With the latest government reports suggesting that up to one fifth of the UK workforce could be absent at the peak of the coronavirus outbreak, North East employers are being reminded of their duty of care to their whole workforce if any individual employees are identified as being at risk of contracting it.

Sarah Hall, partner in the specialist employment team at Hay & Kilner Law Firm, is advising regional employers to stay on top of the latest official advice about the developing issue and to ensure their managers know what to do if any concerns arise about potential infection.

The current Government and NHS guidance is for anyone returning from infected countries or areas to self-isolate by staying at home and to not interact with others in order to help stop the spread of COVID-19.

Sarah Hall says: “With the North East economy being a net exporter, international travel to and from the region is an everyday part of many firms’ operations, and the likelihood is that employees of some of our businesses will have been in affected areas in recent weeks.

“Self-isolation is the most effective way of preventing the virus from spreading and you would expect that most people would heed that advice, but if any employee with an identified risk of infection is unwilling to do this for any reason, their employer has to consider what appropriate and careful action might be required to safeguard the rest of their workforce.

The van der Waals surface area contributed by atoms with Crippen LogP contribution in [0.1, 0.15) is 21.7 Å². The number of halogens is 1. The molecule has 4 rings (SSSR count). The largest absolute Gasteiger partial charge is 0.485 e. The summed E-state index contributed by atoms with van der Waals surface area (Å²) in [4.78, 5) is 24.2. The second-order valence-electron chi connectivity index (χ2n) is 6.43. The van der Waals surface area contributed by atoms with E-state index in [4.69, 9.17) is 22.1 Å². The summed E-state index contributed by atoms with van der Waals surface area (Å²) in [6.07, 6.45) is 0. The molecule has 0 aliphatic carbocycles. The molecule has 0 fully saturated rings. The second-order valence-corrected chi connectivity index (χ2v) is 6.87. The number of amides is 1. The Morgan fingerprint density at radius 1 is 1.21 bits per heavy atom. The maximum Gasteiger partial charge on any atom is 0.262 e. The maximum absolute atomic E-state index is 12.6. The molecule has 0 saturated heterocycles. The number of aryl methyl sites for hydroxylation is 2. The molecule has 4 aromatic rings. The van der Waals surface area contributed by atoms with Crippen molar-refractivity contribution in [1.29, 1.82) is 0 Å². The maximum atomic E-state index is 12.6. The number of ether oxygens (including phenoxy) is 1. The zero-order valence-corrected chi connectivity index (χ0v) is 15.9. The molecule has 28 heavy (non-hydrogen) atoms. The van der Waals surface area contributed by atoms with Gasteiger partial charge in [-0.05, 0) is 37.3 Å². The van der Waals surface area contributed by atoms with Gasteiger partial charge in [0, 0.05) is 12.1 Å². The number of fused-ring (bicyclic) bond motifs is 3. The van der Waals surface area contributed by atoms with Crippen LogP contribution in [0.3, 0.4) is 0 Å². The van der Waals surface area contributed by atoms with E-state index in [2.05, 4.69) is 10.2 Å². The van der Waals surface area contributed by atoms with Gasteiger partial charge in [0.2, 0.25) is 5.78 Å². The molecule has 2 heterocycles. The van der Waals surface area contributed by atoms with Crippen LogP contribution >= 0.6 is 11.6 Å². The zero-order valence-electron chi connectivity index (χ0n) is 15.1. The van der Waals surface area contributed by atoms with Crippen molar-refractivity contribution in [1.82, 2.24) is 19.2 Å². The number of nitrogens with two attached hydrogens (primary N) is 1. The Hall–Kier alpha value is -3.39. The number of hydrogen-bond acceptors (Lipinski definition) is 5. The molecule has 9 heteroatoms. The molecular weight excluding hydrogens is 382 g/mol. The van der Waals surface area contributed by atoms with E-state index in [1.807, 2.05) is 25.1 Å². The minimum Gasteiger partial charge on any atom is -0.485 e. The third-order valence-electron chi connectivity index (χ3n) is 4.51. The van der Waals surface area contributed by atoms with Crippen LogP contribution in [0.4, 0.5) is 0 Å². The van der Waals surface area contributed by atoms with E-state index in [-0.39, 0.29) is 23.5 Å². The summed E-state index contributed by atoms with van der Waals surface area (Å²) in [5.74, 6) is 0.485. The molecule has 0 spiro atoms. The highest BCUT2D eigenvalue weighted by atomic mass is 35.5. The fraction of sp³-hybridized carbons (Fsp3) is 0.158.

“The employer should first of all consider whether it has a contractual right to require the employee to stay at home, and even if there is no such right, it is unlikely to be a breach of contract to require an employee to stay at home in these circumstances.

“However, to stay on the right side of employment law, there must be reasonable and non-discriminatory grounds for concern about any potential issues arising and the matter must be dealt with appropriately and sensitively.”

Issues surrounding the pay entitlement of anyone having to go into self-isolation have also been raised by many businesses.

Sarah Hall continues: “Consideration would need to be given to the terms of a particular employment contract, but generally speaking, if an employee is diagnosed with coronavirus, or is otherwise too unwell to work, they would be entitled to sick pay, but if they are not unfit to work, then they may not be.

“However the conciliation service Acas and many other organisations are suggesting that it’s “good practice” to treat self-isolation as sick leave or agree for the time to be taken as holiday in order to mitigate the risk of an employee who should be self-isolating coming to work because they want to keep earning.

“Some employees are able to work from home and, if this is agreed, they are obviously entitled to be paid for that work, and if they have been suspended on health and safety grounds, it is likely they have the right to continue to receive full pay.

“Employers should be keeping their workforce updated on actions being taken to reduce risks of exposure in the workplace, should ensure their managers know how to spot symptoms of coronavirus and must be clear on the relevant processes to follow if any concerns are raised.”

Established in 1946, Hay & Kilner is one of North East England’s leading independent law firms and provides a full range of legal services to businesses and individuals from both within and outside the region.